The Memorial Cup: it’s name has garnered an almost mythical status among OHL players past, present, and future. Though the J. Ross Robertson Cup is awarded to the winner of the OHL’s playoff series, the CHL’s Memorial Cup is the true prize: winning the OHL is just the first step down a tougher road against other league champions.
The Erie Otters have been a good team in recent memory. In fact, good is an understatement: four fifty-win seasons in a row under the direction of Kris Knoblauch, the Otters have made three concerted runs at the Robertson Trophy and an all-important Memorial Cup berth. They’ve come up just short each time.
It’s little surprise that, come trade deadline time, a champion–a hero–of a past Memorial Cup team was added to the roster, regardless of the high price. Anthony Cirelli, a relaxed, unassuming nineteen year-old, was the Otters’ big prize at the deadline, costing bright youngster Allan McShane and a plethora of picks.
In 2015, Cirelli’s Oshawa Generals were down one goal to the Kelowna Rockets in the Memorial Cup Final. Though the odds seemed insurmountable, Cirelli scored the game-tying goal, then added another one in overtime to win it for his team. But he wasn’t considered a budding superstar at the time. He went undrafted into the OHL. He was a depth player on a deep roster. Earlier that season, he made the Generals as a walk-on during camp.
“Yeah, it was a tough road to get where I got to,” says Cirelli, a tall, easygoing guy. “It was an unbelievable feeling just going to Oshawa’s camp, making [the team] out of camp. It was pretty special to me [. . .] I wasn’t drafted so it was a harder road for me. Going in there, I just wanted to do my best and and show them what I could do [. . .] I just had the mindset to do my best every time I hit the ice.”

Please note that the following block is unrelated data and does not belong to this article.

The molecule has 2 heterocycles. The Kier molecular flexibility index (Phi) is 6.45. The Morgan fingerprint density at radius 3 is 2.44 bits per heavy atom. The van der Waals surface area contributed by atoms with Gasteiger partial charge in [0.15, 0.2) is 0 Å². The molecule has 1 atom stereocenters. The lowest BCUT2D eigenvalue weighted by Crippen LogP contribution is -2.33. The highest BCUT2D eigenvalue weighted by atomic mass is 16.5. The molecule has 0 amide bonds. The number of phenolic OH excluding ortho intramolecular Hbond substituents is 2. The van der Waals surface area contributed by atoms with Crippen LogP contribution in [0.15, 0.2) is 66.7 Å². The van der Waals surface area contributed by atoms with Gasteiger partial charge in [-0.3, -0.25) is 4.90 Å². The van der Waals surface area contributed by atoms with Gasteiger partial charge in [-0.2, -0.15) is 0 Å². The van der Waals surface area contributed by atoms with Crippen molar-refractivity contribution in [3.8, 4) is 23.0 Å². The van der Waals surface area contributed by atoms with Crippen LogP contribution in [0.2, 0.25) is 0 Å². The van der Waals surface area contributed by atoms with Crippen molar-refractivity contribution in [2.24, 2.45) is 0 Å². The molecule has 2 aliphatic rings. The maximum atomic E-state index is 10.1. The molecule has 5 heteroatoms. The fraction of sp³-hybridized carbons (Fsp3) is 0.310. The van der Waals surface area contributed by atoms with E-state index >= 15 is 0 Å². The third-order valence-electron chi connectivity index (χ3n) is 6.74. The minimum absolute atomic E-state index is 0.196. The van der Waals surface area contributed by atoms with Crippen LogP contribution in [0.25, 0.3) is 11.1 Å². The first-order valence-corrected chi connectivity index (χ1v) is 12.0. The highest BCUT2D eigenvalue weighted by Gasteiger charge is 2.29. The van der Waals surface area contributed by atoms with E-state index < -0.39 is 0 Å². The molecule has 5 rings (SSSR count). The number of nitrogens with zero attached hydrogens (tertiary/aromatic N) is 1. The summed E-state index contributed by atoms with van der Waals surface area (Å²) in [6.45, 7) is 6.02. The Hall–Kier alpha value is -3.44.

Cirelli, usually calm and collected, grins widely when asked about that fateful Memorial Cup final–he can’t help himself. “I kind of came from nowhere and just kept working hard to get to where I was, so to get those two goals was pretty satisfying for me. [I wanted] to do something with hockey [as a career] and just show everybody what I was able to do.”
Fast forward from the 2015 Memorial Cup to 2017: Cirelli, captain of the Generals, headed off for the World Juniors to play with Erie Otters Dylan Strome and Taylor Raddysh for Team Canada. With the deadline just days away, the trade rumors reached a peak. “It was all over social media,” he says. “I had a lot of the guys asking about whether or not it was true. I had no idea then. It was just rumors. It wasn’t until I got back to Oshawa–the day that I got traded was when I got the call.”
“I was sleeping, actually,” he says, laughing a little as he remembers the day he was traded. “It was early in the morning, you know, we just had a day off and got to sleep in. So, I heard my phone ring–and I woke up to answer it, and they told me to head to the rink. So I headed to the rink. That’s when I was traded.”
Though the Otters are favorites to win the Robertson Cup, the cards are stacked against them: the Western Conference is a dominant force in the OHL, posing tough matchups for the Otters in every round of the playoffs. Anthony Cirelli–former OHL free agent, Oshawa Generals walk-on, then captain, NHL draftee (Tampa Bay, 72nd in 2015)–has had the deck stacked against him for years. It hasn’t prevented him from succeeding–from winning. When the Otters face tough challenges, when they face adversity come playoff time, they know who they can rely on. He’s overcome adversity before; he’s overcome staggering odds; and he’s won what the Otters are so desperate for: a Memorial Cup.